This would not be possible for any other currency: what happened in Zimbabwe when Mugabe created up trillions of Zimbabwe dollars to buy up foreign currency to pay off the IMF loans? It destroyed the Zimbabwe dollar, because he had to keep printing and printing, because the value of the Z$ went lower and lower, and no one would sell him their valuable foreign currencies for worthless Z$. Yet, the BIS had a "claim" on its balance sheet in August to an amount of over ten times the total available SDR's that the IMF had allocated to date. Why can the BIS pull this nonsense off--claiming more of a currency than exists of it--but Mugabe can't? Is this not like the idea that $1.5 Quadrillion "dollars" of derivatives "exists" when there aren't even $1.5 quadrillion dollars on the planet? Well, yes (actual, factual, logical), and no (bankster rules!): the important part, according to the BIS is that "no" part, and here's their perfect exemption, straight from the
IMF's explanation of SDR's:

"Various Fund members and one prescribed SDR holder have agreed to stand ready to buy and sell SDR’s on a voluntary basis."

Guess who's the one prescribed SDR holder? You got it--the BIS. Oh, thank goodness they are "standing ready" to help/oppress us all. Since the official unit of the BIS is the SDR, the BIS has the inside lane, because they are the "one prescribed" buyer/seller through which SDR's can be procured when no Fund member nation wants to sell--because they can create it! What other reason would the BIS move to SDR's? Besides that huge one, I'm sure there are many others, but I can also say that about a year and half before they ousted the "gold" Swiss franc in 2003, the Swiss government divorced the currency from its marginal (40%) gold backing, and by 2005 the CHF was totally fiat. The SDR, on the other hand, is the official currency unit of the single largest supranational holder of gold on the planet, and the third largest holder of gold period -- the IMF (which holds 3,217 metric tonnes of
gold; I say "suprantional" because other nations have more, but no other bank/institution has gold anywhere near the IMF's holding, which is not subject to repatriation to the Fund members who contributed it in the first place). Talk about hedging. While the IMF states that holders of SDR's have no entitlement to the gold held by the Fund, they aren't fooling me: the BIS owns the Fund. Add to that the fact that holders of SDR's receive weekly interest payments from the IMF, and there's two good reasons. What's a "central bank for central banks" to do?

I found this
currency converter that changes SDR's to gold in oz. Today, Oct 18 2009, SDR 1 buys .002 oz gold, or to flip it, 1 oz gold buys SDR 658.51. According to the IMF, when introduced to support the Bretton Woods system in 1969, "the value of the SDR was initially defined as equivalent to 0.888671 grams of fine gold—which, at the time, was also equivalent to one U.S. dollar." Now, that 0.888671 grams (converts to gold in ounces as 0.0285 oz, there's 31.1 gm/oz) buys SDR 18.77. Or, that same 1969 SDR/USD "$1" worth of gold, 0.888671 grams, costs exactly US$30 (pricing gold at $1050). The IMF still prices the 3,217 tonnes (103.4 million oz) of gold on their books as $42.22/oz for accounting purposes, but then converts the actual profits from auctions (400 tonnes of which are forthcoming/happened recently) to SDR's. The IMF accepts some currencies as payment for the quotas due from the Fund members, and that is held on their balance sheet as SDR's, because the IMF only loans out in SDR's. This, as you know, is why its so impossible for so many countries to repay the IMF loans in SDR's, because they have to purchases them back, and pledge their natural resources/labor/national sovereignty as collateral, which are more than happily scooped up by the wealthy Fund members (like EU members, the US, the UK), who never take the SDR loans in the first place, when the countries default. While the SDR holders are earning interest on their SDR's, those under loans are paying interest on the loan and incurring negative charges if they fall under their required quota for holdings of SDR's--of which they have zero, because they have to pay the IMF in SDR's! Totally criminal. Pure fraud.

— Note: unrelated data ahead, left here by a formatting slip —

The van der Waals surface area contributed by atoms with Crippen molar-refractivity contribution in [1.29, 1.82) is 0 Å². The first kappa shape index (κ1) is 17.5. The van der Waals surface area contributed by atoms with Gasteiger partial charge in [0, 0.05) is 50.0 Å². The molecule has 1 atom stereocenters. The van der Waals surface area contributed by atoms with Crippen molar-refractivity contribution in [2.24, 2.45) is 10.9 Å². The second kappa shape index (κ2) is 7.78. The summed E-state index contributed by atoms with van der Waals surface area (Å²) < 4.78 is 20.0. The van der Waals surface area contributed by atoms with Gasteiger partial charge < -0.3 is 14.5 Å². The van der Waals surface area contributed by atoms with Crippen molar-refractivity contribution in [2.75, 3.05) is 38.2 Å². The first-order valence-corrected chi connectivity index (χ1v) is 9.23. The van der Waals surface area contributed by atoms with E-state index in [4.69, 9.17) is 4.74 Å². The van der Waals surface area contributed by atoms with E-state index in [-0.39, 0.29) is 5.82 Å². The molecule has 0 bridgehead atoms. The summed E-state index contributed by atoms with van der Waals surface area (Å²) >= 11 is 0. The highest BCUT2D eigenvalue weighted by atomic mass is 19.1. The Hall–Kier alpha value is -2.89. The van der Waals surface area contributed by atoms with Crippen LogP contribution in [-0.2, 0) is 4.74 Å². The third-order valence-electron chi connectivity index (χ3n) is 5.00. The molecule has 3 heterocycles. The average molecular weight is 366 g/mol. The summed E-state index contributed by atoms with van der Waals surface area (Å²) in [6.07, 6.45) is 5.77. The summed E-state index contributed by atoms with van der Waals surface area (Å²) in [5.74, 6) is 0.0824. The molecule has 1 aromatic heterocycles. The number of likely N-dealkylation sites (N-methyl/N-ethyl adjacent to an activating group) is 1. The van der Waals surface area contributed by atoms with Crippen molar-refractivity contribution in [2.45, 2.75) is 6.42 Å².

The Federal Reserve reports SDR's on the balance sheet (as well as "monetary gold"). But something about the US' agreement concerning SDR's can be learned from the following explanation by the
Federal Reserve Bank of Chicago, in an endnote on their balance sheet states:

"SDR certificates are issued by the International Monetary Fund (the "Fund") to its members in proportion to each member's quota in the Fund at the time of issuance. SDR certificates serve as a supplement to international monetary reserves and may be transferred from one national monetary authority to another. Under the law providing for U.S. participation in the SDR system, the Secretary of the U.S. Treasury is authorized to issue SDR certificates somewhat like gold certificates to the Reserve Banks. When SDR certificates are issued to the Reserve Banks, equivalent amounts in dollars are credited to the account established for the U.S. Treasury, and the Reserve Banks' SDR certificate accounts are increased. The Reserve Banks are required to purchase SDR certificates, at the direction of the U.S. Treasury, for the purpose of financing SDR acquisitions or for financing exchange stabilization operations. At the time SDR transactions occur, the Board of Governors allocates SDR certificate transactions among the Reserve Banks based upon each Reserve Bank's Federal Reserve notes outstanding at the end of the preceding year. There were no SDR transactions in 2008 or 2007."